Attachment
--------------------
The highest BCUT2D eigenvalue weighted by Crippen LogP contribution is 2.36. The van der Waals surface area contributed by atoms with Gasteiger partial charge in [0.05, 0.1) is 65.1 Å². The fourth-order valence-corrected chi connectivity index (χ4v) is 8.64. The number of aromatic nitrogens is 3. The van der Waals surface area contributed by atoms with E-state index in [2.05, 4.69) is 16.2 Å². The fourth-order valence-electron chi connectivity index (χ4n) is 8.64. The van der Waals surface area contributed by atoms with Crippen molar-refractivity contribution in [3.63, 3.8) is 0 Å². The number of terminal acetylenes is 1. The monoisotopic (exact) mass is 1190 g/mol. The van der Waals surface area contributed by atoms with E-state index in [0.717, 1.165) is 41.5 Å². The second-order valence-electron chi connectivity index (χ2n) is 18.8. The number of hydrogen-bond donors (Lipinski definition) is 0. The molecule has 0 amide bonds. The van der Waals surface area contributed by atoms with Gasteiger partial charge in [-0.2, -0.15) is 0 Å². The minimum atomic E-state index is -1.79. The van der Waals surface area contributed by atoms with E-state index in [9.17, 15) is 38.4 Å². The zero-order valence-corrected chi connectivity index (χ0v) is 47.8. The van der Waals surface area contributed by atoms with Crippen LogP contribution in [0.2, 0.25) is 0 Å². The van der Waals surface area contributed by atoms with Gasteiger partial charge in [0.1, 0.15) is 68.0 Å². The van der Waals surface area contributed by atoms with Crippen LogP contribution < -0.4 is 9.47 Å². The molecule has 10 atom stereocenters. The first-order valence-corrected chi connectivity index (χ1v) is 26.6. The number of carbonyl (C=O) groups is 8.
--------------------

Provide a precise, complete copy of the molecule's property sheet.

The highest BCUT2D eigenvalue weighted by Crippen LogP contribution is 2.36. The van der Waals surface area contributed by atoms with Gasteiger partial charge in [0.05, 0.1) is 65.1 Å². The fourth-order valence-corrected chi connectivity index (χ4v) is 8.64. The number of aromatic nitrogens is 3. The van der Waals surface area contributed by atoms with E-state index in [2.05, 4.69) is 16.2 Å². The fourth-order valence-electron chi connectivity index (χ4n) is 8.64. The van der Waals surface area contributed by atoms with Crippen molar-refractivity contribution in [3.63, 3.8) is 0 Å². The number of terminal acetylenes is 1. The monoisotopic (exact) mass is 1190 g/mol. The van der Waals surface area contributed by atoms with E-state index in [0.717, 1.165) is 41.5 Å². The second-order valence-electron chi connectivity index (χ2n) is 18.8. The number of hydrogen-bond donors (Lipinski definition) is 0. The molecule has 0 amide bonds. The van der Waals surface area contributed by atoms with Gasteiger partial charge in [-0.2, -0.15) is 0 Å². The minimum atomic E-state index is -1.79. The van der Waals surface area contributed by atoms with E-state index in [9.17, 15) is 38.4 Å². The zero-order valence-corrected chi connectivity index (χ0v) is 47.8. The van der Waals surface area contributed by atoms with Crippen LogP contribution in [0.2, 0.25) is 0 Å². The van der Waals surface area contributed by atoms with Gasteiger partial charge in [0.1, 0.15) is 68.0 Å². The van der Waals surface area contributed by atoms with Crippen LogP contribution < -0.4 is 9.47 Å². The molecule has 10 atom stereocenters. The first-order valence-corrected chi connectivity index (χ1v) is 26.6. The number of carbonyl (C=O) groups is 8.